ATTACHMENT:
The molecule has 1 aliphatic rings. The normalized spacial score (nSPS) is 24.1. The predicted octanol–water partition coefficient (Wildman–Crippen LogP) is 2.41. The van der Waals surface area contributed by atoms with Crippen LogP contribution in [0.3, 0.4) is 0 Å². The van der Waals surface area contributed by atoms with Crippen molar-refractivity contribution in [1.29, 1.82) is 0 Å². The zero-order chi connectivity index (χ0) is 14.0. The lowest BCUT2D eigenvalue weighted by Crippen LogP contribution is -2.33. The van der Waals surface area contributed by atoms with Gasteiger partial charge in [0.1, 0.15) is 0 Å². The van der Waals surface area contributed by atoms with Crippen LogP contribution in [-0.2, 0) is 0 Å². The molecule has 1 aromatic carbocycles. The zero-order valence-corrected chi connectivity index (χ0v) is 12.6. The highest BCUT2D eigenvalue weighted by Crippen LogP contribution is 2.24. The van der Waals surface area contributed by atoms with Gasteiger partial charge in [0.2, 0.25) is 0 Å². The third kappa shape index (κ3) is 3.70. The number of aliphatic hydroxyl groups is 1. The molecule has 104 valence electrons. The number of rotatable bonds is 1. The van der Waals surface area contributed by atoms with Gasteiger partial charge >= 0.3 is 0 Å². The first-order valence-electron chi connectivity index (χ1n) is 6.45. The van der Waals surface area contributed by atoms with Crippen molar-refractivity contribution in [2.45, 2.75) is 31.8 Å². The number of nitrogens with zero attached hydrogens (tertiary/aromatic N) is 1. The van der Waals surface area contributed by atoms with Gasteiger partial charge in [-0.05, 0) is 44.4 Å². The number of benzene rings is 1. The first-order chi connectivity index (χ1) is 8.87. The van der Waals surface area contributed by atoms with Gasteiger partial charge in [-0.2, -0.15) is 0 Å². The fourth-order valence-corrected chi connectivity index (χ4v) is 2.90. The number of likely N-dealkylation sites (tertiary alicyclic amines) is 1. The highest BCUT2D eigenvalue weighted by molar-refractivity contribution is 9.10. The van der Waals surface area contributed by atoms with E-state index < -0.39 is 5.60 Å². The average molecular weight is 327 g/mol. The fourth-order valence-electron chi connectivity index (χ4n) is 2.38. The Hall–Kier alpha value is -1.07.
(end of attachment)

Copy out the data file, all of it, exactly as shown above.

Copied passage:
The molecule has 1 aliphatic rings. The normalized spacial score (nSPS) is 24.1. The predicted octanol–water partition coefficient (Wildman–Crippen LogP) is 2.41. The van der Waals surface area contributed by atoms with Crippen LogP contribution in [0.3, 0.4) is 0 Å². The van der Waals surface area contributed by atoms with Crippen molar-refractivity contribution in [1.29, 1.82) is 0 Å². The zero-order chi connectivity index (χ0) is 14.0. The lowest BCUT2D eigenvalue weighted by Crippen LogP contribution is -2.33. The van der Waals surface area contributed by atoms with Gasteiger partial charge in [0.1, 0.15) is 0 Å². The van der Waals surface area contributed by atoms with Crippen LogP contribution in [-0.2, 0) is 0 Å². The molecule has 1 aromatic carbocycles. The zero-order valence-corrected chi connectivity index (χ0v) is 12.6. The highest BCUT2D eigenvalue weighted by Crippen LogP contribution is 2.24. The van der Waals surface area contributed by atoms with Gasteiger partial charge in [0.2, 0.25) is 0 Å². The third kappa shape index (κ3) is 3.70. The number of aliphatic hydroxyl groups is 1. The molecule has 104 valence electrons. The number of rotatable bonds is 1. The van der Waals surface area contributed by atoms with Gasteiger partial charge >= 0.3 is 0 Å². The first-order valence-electron chi connectivity index (χ1n) is 6.45. The van der Waals surface area contributed by atoms with Crippen molar-refractivity contribution in [2.45, 2.75) is 31.8 Å². The number of nitrogens with zero attached hydrogens (tertiary/aromatic N) is 1. The van der Waals surface area contributed by atoms with Gasteiger partial charge in [-0.05, 0) is 44.4 Å². The number of benzene rings is 1. The first-order chi connectivity index (χ1) is 8.87. The van der Waals surface area contributed by atoms with Gasteiger partial charge in [-0.2, -0.15) is 0 Å². The fourth-order valence-corrected chi connectivity index (χ4v) is 2.90. The number of likely N-dealkylation sites (tertiary alicyclic amines) is 1. The highest BCUT2D eigenvalue weighted by molar-refractivity contribution is 9.10. The van der Waals surface area contributed by atoms with E-state index < -0.39 is 5.60 Å². The average molecular weight is 327 g/mol. The fourth-order valence-electron chi connectivity index (χ4n) is 2.38. The Hall–Kier alpha value is -1.07.